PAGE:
Rice imported into Nigeria is generally perceived to be of higher quality nutritionally than local rice which has caused low patronage and low market share for local rice. It is therefore essential to compare the nutritional composition and sensory quality of these local and imported rice varieties to verify the perceived claims. Eighteen local and 3 imported rice varieties coded Ip1, Ip2 and Ip3, were evaluated for proximate, mineral and sensory properties using standard methods. All the local rice varieties had significant (p<0.05) higher protein content (7.72-12.32%) than the imported rice varieties (6.36-7.30%) except Taraba rice (4.71). Omor-Mas had the highest ash content (2.73%). Ip2 had the highest fibre content (3.70%) though it was not significantly (p>0.05) different from Omor-Mas (3.50 %). The imported rice varieties had higher carbohydrate content (72.20-76.21%) though all the rice varieties had high carbohydrate content (67.72-76.21%). Local parboiled rice were extremely rich in phosphorus (235.02-421.01 mg/L), magnesium (106.32-296.12 mg/L), potassium (109.01-238.02 mg/L) and sodium (124.01-169.01 mg/L) though Ip1 and Ip3 had the highest phosphorus (550.01 mg/L) and potassium content (260.01 mg/L) respectively. Eighty-eight percent (88.89%) of the local rice varieties were not significantly (p >0.05) different from the imported rice varieties in their sensory overall acceptability. Different percentages of the local rice varieties were better than the imported rice varieties in protein, ash, magnesium, iron, zinc, calcium, manganese and sodium. This knowledge is expedient to educate, increase patronage of local rice and enhance value addition.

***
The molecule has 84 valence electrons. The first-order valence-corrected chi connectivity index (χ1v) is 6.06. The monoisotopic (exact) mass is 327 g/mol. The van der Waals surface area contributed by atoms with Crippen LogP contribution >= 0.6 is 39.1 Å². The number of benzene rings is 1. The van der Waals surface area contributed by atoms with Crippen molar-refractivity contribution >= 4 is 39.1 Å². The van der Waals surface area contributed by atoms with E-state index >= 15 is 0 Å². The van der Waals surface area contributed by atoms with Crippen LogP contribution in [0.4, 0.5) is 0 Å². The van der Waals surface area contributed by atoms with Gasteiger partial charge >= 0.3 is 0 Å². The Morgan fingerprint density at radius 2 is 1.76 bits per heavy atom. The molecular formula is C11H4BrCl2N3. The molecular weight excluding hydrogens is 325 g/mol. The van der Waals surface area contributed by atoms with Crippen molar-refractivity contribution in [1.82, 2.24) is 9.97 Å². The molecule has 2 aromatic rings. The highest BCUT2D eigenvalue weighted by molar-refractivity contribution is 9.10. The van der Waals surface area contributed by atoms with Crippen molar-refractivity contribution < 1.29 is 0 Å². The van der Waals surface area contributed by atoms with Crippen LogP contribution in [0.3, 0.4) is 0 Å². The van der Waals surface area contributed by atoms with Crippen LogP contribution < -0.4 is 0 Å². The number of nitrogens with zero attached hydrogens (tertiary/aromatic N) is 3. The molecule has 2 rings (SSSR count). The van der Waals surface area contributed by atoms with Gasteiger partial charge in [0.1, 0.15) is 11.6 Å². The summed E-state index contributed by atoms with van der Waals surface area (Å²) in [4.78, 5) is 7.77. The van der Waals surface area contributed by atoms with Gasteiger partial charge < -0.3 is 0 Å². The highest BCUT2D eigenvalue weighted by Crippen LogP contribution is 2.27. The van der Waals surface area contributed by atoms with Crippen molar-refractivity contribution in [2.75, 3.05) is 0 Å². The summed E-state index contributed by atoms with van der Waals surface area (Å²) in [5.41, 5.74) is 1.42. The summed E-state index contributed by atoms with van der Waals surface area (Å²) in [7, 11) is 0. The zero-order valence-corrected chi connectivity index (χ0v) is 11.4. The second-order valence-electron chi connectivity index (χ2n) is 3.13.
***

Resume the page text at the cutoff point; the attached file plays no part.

Keywords: Oryza sativa L, proximate composition, mineral composition, imported rice, local rice.
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